Improved blood doping detection protects sport and athletes
9 August 2012
Blood doping has affected many high profile sports
events like the Tour de France. [Image: Flickr/Josh
The practice of blood doping has been widespread but
notoriously difficult to detect among Olympic athletes
since the 1980s. Improvements to the accuracy and relevance
of the test for blood doping by a University of Sydney
researcher could soon put an end to finger pointing, weak
excuses and suspicion in elite sports.
Dr Corinne Caillaud of the University's Faculty of Health
Sciences is working on a project to determine whether
current methods to detect performance-enhancing hormone
Erythropoetin (EPO) may incorrectly report false positive
cases, particularly in the context of the intense physical
exercise of elite athletes at top-level competitions such
as the Olympics.
EPO is a hormone used by endurance athletes to boost red
blood cell production to increase oxygen transport around
the body and improve aerobic performance. Use of the drug
exploded in popularity following the 1998 Tour de France,
when it was found in the hotel rooms and support vehicles
of competing teams.
"Blood doping can be achieved either via blood
transfusion or EPO injections. The performance enhancing
material is the blood itself, or a hormone (EPO) that is
naturally produced by the body. This is why it can be so
difficult to detect," says Dr Caillaud.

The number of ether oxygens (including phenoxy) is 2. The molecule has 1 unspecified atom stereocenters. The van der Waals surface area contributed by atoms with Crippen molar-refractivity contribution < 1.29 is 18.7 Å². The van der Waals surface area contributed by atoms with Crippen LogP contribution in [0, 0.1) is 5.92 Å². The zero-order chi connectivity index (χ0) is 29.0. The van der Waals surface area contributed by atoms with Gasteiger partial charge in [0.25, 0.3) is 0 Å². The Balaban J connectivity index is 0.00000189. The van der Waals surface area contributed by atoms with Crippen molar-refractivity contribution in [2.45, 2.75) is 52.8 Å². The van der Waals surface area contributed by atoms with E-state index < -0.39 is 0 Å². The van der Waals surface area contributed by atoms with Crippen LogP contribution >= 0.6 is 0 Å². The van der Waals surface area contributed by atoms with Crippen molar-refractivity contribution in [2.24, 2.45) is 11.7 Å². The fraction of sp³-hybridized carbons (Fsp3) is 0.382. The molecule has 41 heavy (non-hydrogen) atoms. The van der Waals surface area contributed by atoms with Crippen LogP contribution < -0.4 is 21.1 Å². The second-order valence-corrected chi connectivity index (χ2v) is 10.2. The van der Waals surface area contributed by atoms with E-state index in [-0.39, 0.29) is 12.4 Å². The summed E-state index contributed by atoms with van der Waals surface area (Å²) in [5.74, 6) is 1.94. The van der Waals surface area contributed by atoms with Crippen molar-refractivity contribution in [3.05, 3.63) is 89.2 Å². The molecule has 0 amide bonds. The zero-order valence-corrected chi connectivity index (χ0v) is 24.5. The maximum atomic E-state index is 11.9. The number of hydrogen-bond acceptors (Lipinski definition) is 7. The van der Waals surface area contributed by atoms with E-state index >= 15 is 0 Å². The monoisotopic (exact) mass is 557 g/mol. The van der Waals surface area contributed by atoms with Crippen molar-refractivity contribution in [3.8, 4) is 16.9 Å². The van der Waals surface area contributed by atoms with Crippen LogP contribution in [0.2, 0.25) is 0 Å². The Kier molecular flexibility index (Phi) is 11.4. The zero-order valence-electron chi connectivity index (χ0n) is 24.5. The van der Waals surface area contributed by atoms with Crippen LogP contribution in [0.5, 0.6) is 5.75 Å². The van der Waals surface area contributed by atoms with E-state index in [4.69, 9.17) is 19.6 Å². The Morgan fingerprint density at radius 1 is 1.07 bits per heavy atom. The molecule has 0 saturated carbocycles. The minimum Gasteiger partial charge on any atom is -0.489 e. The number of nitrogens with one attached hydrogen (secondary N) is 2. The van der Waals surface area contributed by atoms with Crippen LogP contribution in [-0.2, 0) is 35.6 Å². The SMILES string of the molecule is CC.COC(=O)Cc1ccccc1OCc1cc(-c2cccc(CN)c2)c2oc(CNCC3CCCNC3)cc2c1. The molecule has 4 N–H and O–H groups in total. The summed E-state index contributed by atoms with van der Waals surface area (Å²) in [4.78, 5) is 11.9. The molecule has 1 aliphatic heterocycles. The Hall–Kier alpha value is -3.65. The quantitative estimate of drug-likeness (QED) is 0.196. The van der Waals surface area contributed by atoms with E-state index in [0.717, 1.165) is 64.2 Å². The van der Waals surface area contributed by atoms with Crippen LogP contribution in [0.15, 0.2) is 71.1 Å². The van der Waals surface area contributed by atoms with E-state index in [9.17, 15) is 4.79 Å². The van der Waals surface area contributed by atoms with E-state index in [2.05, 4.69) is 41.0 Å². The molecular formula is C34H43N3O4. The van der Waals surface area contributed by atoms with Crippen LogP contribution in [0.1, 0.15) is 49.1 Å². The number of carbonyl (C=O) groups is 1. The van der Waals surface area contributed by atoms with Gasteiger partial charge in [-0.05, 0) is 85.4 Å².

One of first steps taken by anti-doping bodies to fight EPO
abuse was to set a 'non-participation threshold',
which meant that no athlete could present to competition
with a volume percentage of red blood cells, or
'haematocrit', higher than 51. The average
haematocrit for an adult male is 42 to 51 percent.
Dr Caillaud believes this threshold was both unfair for
athletes with a naturally high haematocrit and inefficient
to stop doping.
The more efficient testing methods currently used by the
World Anti-Doping Agency include both urine detection of
recombinant EPO and a 'blood passport', which keeps
a long-running, continuous record of athletes' blood
test results to detect inconsistencies and evidence of
However, there is still uncertainty over false positives
produced using the current testing methods. Dr
Caillaud's research tackles the question of blood and
urine tests that return false positive cases, particularly
a common justification that strenuous, prolonged exercise
in hot conditions can produce false positives.
"We need more data on the impact of strenuous physical
exercise on the critical markers used to detect blood
doping," she says.
"Athletes and officials need to be able to trust the
detection process and be reassured no false positive
results will be returned. While you or I would barely
notice the changes EPO makes to our bloodstreams, when
you're running, swimming or cycling long distances it
can make the difference between winning and losing,"
Dr Caillaud says.
In a clinical trial, Dr Caillaud examined EPO levels in
elite cyclists training in very hot conditions over a
number of days for nine weeks.
Preliminary results from her work have so far produced no
evidence of any relationship between intense exercise in
hot weather and false positive results, which could provide
much-needed credibility and authority for the World
Anti-Doping Agency's current methods.
Dr Caillaud's work responds to an alarming lack of
research on the impact of physical exercise on markers of
EPO abuse in the context of elite sports.
"It's vital that we continue to research drug
abuse in sport to determine the real effect of drugs on
human performance, develop new detection methods and most
importantly protect the health of the athletes."